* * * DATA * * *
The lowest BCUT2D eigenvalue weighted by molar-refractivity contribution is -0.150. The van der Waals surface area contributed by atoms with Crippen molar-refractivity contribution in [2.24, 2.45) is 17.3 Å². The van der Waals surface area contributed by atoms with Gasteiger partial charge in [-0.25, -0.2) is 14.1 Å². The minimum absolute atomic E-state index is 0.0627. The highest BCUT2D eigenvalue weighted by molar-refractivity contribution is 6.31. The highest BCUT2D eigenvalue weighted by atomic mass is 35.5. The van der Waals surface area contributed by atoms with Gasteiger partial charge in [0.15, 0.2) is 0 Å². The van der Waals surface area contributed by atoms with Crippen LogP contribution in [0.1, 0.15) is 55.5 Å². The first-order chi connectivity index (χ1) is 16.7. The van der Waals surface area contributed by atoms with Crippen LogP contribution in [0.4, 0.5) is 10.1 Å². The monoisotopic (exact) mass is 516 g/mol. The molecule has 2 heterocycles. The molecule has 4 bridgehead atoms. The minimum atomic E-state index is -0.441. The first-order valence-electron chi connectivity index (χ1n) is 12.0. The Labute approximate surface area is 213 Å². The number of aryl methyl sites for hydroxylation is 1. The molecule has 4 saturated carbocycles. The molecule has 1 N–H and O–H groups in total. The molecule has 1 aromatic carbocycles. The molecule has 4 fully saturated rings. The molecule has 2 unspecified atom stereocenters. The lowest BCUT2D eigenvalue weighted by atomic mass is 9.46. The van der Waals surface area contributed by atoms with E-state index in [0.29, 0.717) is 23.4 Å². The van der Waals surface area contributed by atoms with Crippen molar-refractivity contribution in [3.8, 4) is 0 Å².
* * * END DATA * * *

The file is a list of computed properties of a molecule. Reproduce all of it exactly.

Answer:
The lowest BCUT2D eigenvalue weighted by molar-refractivity contribution is -0.150. The van der Waals surface area contributed by atoms with Crippen molar-refractivity contribution in [2.24, 2.45) is 17.3 Å². The van der Waals surface area contributed by atoms with Gasteiger partial charge in [-0.25, -0.2) is 14.1 Å². The minimum absolute atomic E-state index is 0.0627. The highest BCUT2D eigenvalue weighted by molar-refractivity contribution is 6.31. The highest BCUT2D eigenvalue weighted by atomic mass is 35.5. The van der Waals surface area contributed by atoms with Gasteiger partial charge in [0.15, 0.2) is 0 Å². The van der Waals surface area contributed by atoms with Crippen LogP contribution in [0.1, 0.15) is 55.5 Å². The first-order chi connectivity index (χ1) is 16.7. The van der Waals surface area contributed by atoms with Crippen LogP contribution in [0.4, 0.5) is 10.1 Å². The monoisotopic (exact) mass is 516 g/mol. The molecule has 2 heterocycles. The molecule has 4 bridgehead atoms. The minimum atomic E-state index is -0.441. The first-order valence-electron chi connectivity index (χ1n) is 12.0. The Labute approximate surface area is 213 Å². The number of aryl methyl sites for hydroxylation is 1. The molecule has 4 saturated carbocycles. The molecule has 1 N–H and O–H groups in total. The molecule has 1 aromatic carbocycles. The molecule has 4 fully saturated rings. The molecule has 2 unspecified atom stereocenters. The lowest BCUT2D eigenvalue weighted by atomic mass is 9.46. The van der Waals surface area contributed by atoms with E-state index in [0.29, 0.717) is 23.4 Å². The van der Waals surface area contributed by atoms with Crippen molar-refractivity contribution in [3.8, 4) is 0 Å².